Michigan Supreme Court justice to resign
Whitmer to appoint successor to finish the term
Michigan’s Supreme Court Chief Justice Bridget Mary McCormack announced her resignation from the bench. She will retire at the end of the year. McCormack is two years into her second eight-year term, having been first elected in 2013.
“I think there’s a little bit of an obligation for those of us who are in positions like this for long enough to step aside and let younger people take the helm,” said McCormack in an interview. “If my generation — I’m now 56 — steps aside and lets a younger and more diverse group of leaders get to the table and lead, I really think that’s always going to be better for institutions.”
According to Michigan Live, McCormack is leaving the bench to run the American Arbitration Association’s International Center for Dispute resolution. “A Michigan Supreme Court justice’s salary is comparatively low in at $164,610, while the CEO of the influential nonprofit McCormack will be replacing was paid $956,639 in 2020. That’s on top of another new role for her at the University of Pennsylvania, where she’s serving as a strategic adviser to their law school’s Future of the Profession Initiative,” reports MLive.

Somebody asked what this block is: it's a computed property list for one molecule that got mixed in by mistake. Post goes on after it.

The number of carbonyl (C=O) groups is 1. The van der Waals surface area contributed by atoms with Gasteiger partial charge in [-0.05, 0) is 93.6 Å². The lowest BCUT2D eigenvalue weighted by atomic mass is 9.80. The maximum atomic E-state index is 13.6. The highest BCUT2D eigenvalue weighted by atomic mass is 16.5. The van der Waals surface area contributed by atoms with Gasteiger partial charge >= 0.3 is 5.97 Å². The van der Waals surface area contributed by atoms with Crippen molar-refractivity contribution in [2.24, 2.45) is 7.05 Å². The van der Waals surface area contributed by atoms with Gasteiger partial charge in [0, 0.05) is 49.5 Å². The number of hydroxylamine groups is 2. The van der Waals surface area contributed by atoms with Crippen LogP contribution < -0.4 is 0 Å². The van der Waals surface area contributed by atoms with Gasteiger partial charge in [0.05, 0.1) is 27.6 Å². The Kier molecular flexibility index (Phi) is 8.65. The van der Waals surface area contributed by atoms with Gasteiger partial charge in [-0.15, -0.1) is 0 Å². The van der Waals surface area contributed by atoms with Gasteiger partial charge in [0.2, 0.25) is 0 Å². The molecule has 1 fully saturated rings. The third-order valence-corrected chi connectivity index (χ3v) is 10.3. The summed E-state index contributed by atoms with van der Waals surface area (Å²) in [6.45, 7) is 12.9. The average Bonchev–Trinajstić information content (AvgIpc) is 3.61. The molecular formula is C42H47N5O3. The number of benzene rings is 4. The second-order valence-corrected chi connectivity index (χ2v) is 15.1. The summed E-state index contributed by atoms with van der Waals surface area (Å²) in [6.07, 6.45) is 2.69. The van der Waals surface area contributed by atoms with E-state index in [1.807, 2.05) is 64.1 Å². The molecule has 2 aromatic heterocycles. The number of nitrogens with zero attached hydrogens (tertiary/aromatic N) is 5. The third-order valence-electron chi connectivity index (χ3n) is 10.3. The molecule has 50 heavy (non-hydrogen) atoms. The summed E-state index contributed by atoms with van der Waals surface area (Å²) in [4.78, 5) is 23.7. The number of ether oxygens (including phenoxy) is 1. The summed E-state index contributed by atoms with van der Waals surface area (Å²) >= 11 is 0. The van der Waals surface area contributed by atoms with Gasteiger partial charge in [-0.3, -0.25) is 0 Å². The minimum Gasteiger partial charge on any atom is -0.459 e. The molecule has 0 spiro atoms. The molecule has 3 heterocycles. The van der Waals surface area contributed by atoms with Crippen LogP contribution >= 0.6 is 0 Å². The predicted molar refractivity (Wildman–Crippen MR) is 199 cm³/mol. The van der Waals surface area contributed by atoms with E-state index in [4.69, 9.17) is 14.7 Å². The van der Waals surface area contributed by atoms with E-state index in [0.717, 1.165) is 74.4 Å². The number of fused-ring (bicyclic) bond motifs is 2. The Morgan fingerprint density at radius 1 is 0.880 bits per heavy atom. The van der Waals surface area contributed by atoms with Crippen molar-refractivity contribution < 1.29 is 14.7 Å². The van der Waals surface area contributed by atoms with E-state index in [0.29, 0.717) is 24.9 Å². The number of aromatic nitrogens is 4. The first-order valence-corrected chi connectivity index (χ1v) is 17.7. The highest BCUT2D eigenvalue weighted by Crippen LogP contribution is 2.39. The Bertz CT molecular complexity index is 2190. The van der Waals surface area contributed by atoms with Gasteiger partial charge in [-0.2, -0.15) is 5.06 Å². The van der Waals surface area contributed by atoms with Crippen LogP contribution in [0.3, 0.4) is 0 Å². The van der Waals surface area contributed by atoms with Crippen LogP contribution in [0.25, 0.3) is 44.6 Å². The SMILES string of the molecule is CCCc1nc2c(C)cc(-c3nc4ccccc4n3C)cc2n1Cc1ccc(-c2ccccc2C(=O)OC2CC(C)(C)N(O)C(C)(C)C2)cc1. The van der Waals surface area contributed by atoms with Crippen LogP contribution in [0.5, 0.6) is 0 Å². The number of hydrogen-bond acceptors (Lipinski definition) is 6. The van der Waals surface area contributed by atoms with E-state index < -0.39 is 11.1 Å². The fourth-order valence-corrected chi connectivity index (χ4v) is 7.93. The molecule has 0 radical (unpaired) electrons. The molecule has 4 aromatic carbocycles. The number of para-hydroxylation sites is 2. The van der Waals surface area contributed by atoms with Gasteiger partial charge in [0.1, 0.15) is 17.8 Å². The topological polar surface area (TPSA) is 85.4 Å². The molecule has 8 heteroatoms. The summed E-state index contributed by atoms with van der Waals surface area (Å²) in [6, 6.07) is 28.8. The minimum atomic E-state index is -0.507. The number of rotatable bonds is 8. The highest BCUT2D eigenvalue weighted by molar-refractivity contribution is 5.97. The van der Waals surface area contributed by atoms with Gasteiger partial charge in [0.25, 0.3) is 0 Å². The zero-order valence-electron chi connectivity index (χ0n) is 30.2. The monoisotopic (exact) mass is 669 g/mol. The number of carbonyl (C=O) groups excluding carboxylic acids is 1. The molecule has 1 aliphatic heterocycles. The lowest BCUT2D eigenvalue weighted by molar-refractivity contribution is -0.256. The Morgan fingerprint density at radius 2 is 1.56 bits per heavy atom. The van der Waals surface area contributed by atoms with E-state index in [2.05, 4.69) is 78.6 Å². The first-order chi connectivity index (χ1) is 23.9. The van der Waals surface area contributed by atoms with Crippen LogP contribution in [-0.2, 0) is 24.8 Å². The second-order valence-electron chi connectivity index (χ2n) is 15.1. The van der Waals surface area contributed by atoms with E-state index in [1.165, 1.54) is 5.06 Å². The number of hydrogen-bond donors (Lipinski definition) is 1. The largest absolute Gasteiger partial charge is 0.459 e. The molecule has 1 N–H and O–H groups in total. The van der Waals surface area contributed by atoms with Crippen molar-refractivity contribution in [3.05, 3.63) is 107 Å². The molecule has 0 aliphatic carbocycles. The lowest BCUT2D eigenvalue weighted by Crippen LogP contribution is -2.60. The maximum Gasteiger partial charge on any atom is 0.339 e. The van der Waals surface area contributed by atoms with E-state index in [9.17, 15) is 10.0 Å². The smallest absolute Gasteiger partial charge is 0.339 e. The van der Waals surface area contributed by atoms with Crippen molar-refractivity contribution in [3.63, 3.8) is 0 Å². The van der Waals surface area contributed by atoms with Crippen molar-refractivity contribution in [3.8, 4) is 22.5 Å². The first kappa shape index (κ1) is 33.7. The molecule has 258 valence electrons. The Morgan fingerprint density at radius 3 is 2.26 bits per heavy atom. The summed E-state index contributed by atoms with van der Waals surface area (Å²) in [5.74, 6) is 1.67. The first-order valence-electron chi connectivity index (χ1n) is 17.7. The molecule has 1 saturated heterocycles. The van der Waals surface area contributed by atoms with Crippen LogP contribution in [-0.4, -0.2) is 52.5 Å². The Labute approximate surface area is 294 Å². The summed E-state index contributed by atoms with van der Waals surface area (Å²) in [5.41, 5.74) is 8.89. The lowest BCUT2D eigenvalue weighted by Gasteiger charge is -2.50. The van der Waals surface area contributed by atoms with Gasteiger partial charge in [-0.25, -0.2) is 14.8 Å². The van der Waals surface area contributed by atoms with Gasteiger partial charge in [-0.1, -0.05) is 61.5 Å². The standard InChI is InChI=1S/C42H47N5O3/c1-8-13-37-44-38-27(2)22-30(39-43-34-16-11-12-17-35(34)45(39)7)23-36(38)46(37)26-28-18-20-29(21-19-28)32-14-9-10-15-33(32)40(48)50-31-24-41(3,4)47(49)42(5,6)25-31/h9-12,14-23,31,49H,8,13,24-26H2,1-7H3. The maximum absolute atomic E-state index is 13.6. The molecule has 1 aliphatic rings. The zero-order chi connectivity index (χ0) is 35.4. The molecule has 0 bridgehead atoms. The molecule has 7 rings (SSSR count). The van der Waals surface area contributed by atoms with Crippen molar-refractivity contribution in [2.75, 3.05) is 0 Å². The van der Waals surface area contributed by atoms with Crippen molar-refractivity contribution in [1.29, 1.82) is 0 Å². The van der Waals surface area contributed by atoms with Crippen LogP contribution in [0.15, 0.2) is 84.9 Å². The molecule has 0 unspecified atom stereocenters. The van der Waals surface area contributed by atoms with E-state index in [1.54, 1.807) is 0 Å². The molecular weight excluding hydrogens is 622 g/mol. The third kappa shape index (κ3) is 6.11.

With McCormack’s departure, Governor Whitmer will have the opportunity to appoint a replacement to complete McCormack’s unfinished term.
Michigan Supreme Court Justices are selected through a special process called the Michigan Method. Comprised of 7 justices, the court’s jurisdiction typically involves review, “of Michigan Court of Appeals decisions, but the court also hears judicial misconduct cases, as well as some cases of original jurisdiction such as is the case in a bypass appeal. The court has broad superintending control power over all the state courts in Michigan,” according to Ballotpedia.
Whitmer’s appointment comes at a critical juncture in Michigan politics.
Crime is through the roof, and unnecessarily so. Following in the footsteps of notoriously dirty and crime-ridden cities like San Francisco, Michigan cities like Kalamazoo have opted to decriminalize public defecation, urination, littering and other similar offenses, imperiling small business owners and their livelihoods.
The justices are also dealing with a governor who attempted to co-opt the COVID-19 emergency response for the entire state.
It’s imperative that a justice who prioritizes the citizens of Michigan, and not the political class, be chosen to serve the interests of Michiganders.